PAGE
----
My trip last week into the mountains, a short two-night ski trip to our usual Nordic Ski trails, was looking more and more inconvenient the closer it got.
Skiing is good fun, even if it is of the aerobically-inclined Nordic variety that I often do. Unfortunately, I had a backlog of work and tax preparation that required a quiet weekend at home to plow through. I was on the verge of canceling the trip, something we booked months in advance.
Canceling would have been easy and logical. AirBNB would let me do it without penalty, even a few days before departure. Nobody was depending on me to head into the hills, and my wife was ambivalent about going too. I didn’t have to worry about letting others down. It would have been easy just to stay home.
I didn’t stay home.
I planned the trip ahead of time, way back in November (it is now March). I really enjoy skiing and at the start of the winter season pledged (to myself) to live a lifestyle where I made time for it, no matter what. More broadly speaking, I left my corporate career two years ago to live exactly this type of lifestyle, where life came first, ahead of all the minutiae that hide under the masks of profession and obligation.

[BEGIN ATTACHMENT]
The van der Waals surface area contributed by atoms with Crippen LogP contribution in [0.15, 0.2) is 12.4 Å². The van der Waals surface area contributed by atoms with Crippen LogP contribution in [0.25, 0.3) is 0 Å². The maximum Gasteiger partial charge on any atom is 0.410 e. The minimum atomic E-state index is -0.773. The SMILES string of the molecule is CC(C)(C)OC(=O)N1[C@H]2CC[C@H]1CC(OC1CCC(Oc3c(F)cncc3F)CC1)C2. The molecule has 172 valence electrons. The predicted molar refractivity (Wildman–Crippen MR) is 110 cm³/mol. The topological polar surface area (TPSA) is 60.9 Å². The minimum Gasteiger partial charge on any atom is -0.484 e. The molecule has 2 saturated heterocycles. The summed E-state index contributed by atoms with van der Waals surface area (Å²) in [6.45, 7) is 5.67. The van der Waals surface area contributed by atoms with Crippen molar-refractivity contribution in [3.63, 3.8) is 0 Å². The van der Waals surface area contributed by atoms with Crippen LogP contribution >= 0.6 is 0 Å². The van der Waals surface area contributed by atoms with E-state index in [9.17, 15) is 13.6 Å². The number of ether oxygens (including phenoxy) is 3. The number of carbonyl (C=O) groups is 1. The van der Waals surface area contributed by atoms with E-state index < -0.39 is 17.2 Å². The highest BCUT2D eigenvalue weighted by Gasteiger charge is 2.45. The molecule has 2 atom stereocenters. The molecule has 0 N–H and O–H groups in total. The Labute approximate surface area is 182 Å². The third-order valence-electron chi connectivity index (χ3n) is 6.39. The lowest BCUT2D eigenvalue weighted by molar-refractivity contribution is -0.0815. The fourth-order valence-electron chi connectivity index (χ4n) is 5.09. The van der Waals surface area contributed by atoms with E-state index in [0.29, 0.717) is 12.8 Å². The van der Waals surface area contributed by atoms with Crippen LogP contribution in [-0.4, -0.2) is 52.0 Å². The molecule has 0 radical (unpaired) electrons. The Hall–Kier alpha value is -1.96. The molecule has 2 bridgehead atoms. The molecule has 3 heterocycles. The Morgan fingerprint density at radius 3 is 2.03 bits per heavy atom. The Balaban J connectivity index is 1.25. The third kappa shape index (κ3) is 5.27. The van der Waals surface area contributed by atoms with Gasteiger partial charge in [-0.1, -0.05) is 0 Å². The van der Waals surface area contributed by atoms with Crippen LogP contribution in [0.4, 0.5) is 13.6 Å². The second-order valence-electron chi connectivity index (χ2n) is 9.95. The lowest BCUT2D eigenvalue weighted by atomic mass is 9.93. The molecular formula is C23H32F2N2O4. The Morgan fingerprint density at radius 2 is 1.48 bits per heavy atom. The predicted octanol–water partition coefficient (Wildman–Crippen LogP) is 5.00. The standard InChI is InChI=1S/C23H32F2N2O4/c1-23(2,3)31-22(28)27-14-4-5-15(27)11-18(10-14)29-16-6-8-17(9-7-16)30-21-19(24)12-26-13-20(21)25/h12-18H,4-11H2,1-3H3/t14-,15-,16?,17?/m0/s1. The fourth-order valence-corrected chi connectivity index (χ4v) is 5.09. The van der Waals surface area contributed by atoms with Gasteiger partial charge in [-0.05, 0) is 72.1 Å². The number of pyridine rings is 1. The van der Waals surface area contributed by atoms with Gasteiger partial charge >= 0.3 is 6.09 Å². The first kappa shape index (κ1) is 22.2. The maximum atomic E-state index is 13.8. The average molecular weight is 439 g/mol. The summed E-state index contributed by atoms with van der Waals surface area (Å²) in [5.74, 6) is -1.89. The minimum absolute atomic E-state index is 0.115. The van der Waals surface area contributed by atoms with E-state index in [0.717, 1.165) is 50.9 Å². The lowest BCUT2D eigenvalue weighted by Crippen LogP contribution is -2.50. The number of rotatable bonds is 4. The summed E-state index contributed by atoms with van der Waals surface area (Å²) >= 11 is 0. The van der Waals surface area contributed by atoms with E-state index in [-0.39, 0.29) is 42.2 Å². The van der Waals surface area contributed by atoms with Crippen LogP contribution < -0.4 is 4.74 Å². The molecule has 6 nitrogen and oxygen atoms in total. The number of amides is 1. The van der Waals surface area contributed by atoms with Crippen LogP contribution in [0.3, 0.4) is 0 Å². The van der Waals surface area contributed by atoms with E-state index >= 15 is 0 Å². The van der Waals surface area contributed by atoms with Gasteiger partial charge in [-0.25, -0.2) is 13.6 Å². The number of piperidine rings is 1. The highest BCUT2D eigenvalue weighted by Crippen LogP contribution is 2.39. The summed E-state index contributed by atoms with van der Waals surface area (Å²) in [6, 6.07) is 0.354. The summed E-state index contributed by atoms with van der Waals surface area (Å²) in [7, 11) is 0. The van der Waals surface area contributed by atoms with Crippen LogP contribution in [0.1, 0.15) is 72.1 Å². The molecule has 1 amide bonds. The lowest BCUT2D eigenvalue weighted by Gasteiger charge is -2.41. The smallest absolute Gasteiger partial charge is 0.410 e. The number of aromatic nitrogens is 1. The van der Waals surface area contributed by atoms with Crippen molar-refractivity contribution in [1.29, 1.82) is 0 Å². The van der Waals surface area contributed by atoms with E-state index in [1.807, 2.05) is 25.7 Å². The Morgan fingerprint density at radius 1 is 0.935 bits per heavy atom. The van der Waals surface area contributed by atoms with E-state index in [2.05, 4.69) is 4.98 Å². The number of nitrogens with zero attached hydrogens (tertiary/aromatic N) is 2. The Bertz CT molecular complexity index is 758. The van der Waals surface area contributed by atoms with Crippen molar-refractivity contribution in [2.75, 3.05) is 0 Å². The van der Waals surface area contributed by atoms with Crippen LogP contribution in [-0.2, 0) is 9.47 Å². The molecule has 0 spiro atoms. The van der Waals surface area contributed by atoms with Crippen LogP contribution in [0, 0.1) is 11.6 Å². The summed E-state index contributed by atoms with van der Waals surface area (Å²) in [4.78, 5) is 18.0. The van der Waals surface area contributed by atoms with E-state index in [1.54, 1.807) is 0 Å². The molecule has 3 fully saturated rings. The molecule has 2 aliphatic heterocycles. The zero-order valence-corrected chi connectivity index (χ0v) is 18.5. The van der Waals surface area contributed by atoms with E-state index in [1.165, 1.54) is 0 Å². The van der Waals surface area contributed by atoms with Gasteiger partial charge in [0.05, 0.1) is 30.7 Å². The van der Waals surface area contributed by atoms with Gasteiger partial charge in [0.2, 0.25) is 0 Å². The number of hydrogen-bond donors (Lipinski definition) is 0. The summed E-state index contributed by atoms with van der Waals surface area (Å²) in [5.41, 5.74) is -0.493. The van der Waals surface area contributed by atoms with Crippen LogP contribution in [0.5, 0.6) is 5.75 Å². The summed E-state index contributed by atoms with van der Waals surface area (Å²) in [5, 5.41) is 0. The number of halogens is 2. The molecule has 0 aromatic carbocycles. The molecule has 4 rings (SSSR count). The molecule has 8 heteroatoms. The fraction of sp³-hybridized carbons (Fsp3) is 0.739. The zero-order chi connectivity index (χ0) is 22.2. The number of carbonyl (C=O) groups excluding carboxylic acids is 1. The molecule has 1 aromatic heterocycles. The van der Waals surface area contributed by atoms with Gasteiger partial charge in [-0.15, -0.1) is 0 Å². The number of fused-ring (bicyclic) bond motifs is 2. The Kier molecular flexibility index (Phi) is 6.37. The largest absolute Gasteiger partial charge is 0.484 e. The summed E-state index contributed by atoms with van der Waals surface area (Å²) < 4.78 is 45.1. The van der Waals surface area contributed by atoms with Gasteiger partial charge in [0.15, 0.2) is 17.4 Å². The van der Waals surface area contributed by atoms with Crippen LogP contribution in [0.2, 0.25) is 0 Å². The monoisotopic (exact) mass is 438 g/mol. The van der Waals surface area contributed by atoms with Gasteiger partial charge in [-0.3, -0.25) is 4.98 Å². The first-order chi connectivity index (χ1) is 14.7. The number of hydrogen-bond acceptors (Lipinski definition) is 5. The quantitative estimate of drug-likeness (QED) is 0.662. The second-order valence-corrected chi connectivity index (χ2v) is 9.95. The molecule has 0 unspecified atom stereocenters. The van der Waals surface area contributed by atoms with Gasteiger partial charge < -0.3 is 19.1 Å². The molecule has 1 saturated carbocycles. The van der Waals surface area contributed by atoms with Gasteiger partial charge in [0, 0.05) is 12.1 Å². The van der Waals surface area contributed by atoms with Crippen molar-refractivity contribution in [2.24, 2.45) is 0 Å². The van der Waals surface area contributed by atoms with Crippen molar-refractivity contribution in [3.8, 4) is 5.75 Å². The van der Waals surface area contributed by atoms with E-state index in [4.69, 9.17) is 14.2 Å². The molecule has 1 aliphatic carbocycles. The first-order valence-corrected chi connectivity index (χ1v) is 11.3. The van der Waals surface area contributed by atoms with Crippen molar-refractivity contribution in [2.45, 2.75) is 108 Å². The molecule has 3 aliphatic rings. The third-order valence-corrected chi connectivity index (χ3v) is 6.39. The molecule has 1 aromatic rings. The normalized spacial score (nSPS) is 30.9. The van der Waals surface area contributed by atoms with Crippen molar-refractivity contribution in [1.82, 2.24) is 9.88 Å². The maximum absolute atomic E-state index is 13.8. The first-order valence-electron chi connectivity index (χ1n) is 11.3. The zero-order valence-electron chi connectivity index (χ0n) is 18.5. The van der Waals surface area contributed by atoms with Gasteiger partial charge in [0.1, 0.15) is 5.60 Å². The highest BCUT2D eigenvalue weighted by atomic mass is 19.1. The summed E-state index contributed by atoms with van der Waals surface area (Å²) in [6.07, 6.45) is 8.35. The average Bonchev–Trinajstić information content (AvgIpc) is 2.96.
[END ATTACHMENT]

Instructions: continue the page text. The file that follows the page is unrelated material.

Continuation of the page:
So off I went.
I went up to ski for the weekend and had a great time. I also managed to be very focused with my time while I was there. I got my taxes done. I wrote a blog post. I took care of some other things for my business. I watched the comedy show masquerading as the Republican presidential debates.
I arrived home relaxed and feeling accomplished.
I know that when I focus on what really matters, things end up working out. The lesson I learned is that when I commit to something for the right reasons, it’s important that I stick to it, especially when it seems inconvenient. Busy-ness will crowd out happiness if you let it.
Instead, set a boundary by choosing to say yes to the things you want, and let the busy-work sort itself out. It always does.